Concierge service is a concept that has been so over-used among luxury real estate marketing professionals that it has almost lost its original meaning. Pronounced, cone-sea-air + a soft ‘g’ (like the g in judge), the term concierge originally meant “the keeper of the candles” who tended to visiting nobles in castles in the medieval era.
Today a concierge at a hotel is able to advise guests on restaurants, nightlife, sporting and theatrical events, sightseeing shopping, etc. He or she is an important resource for both vacationers and business travelers.
When we attended the Club eLuxe International Summit in Paris, the concierge at the Meurice Hotel saved the day for me (Ron, here). I had forgotten my reading glasses at our apartment. So, I asked the concierge if he had an extra pair. He did not. But, he sent someone out to a store to purchase some glasses and brought them right to my table at the event within 20 minutes! They fit perfectly, were appropriately stylish and reasonably priced.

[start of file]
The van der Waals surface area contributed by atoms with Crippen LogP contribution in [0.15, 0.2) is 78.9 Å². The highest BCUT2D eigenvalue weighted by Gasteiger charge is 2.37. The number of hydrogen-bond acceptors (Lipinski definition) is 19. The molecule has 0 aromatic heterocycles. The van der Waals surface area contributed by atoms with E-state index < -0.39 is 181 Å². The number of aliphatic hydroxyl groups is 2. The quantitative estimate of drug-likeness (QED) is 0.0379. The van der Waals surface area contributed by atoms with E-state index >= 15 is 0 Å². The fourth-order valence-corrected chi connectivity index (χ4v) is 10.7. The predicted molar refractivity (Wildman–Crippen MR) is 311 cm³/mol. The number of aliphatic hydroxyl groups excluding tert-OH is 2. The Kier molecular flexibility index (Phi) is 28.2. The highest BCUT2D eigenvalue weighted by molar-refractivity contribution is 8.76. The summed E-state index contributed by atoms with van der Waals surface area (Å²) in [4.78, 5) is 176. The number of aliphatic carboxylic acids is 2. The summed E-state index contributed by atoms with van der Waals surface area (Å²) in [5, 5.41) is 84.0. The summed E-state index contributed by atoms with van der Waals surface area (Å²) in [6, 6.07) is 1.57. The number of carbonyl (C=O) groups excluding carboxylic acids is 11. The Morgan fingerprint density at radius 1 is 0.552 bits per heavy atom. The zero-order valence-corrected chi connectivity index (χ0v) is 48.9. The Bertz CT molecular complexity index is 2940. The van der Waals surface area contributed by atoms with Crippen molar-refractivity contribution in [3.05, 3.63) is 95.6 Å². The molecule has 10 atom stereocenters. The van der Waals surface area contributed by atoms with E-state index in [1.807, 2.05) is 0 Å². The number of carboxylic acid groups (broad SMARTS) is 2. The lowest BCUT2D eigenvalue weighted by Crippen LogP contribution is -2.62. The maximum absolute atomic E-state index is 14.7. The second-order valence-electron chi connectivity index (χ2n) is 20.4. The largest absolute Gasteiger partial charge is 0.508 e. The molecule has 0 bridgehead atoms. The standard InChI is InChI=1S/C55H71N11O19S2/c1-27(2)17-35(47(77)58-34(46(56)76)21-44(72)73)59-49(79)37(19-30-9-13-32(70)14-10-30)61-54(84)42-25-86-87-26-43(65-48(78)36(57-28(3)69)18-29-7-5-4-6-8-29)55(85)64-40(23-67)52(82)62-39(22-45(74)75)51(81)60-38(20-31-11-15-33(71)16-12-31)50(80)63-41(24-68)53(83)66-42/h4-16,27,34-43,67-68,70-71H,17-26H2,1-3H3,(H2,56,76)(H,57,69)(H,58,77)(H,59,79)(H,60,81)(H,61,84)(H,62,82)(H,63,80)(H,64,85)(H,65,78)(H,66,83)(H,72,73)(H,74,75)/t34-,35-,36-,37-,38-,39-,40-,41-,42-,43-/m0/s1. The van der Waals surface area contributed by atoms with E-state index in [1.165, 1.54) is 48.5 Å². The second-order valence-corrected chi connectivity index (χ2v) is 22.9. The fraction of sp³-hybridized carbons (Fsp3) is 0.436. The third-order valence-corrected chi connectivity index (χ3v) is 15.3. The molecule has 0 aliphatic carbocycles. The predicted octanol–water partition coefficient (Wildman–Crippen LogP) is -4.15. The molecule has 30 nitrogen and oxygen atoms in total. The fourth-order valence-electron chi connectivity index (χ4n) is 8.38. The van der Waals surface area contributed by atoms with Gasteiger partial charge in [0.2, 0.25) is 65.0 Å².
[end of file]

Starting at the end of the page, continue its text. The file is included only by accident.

Les Clefs d’Or, pronounced, "lay clay door," is the international concierge professional association. The English translation of this French term is the keys of gold, which is symbolized in the gold crossed keys, a pin proudly worn by its members. Years of hard work and dedication to quality service are represented in this symbol.
Les Clefs d'Or concierges are motivated by a genuine desire to serve. This level of service cannot be faked. As a luxury real estate marketing professional, if you claim to offer this level of service you had better be able to back up your claim. Otherwise, those clients who have experienced the “real deal” will see right through you.
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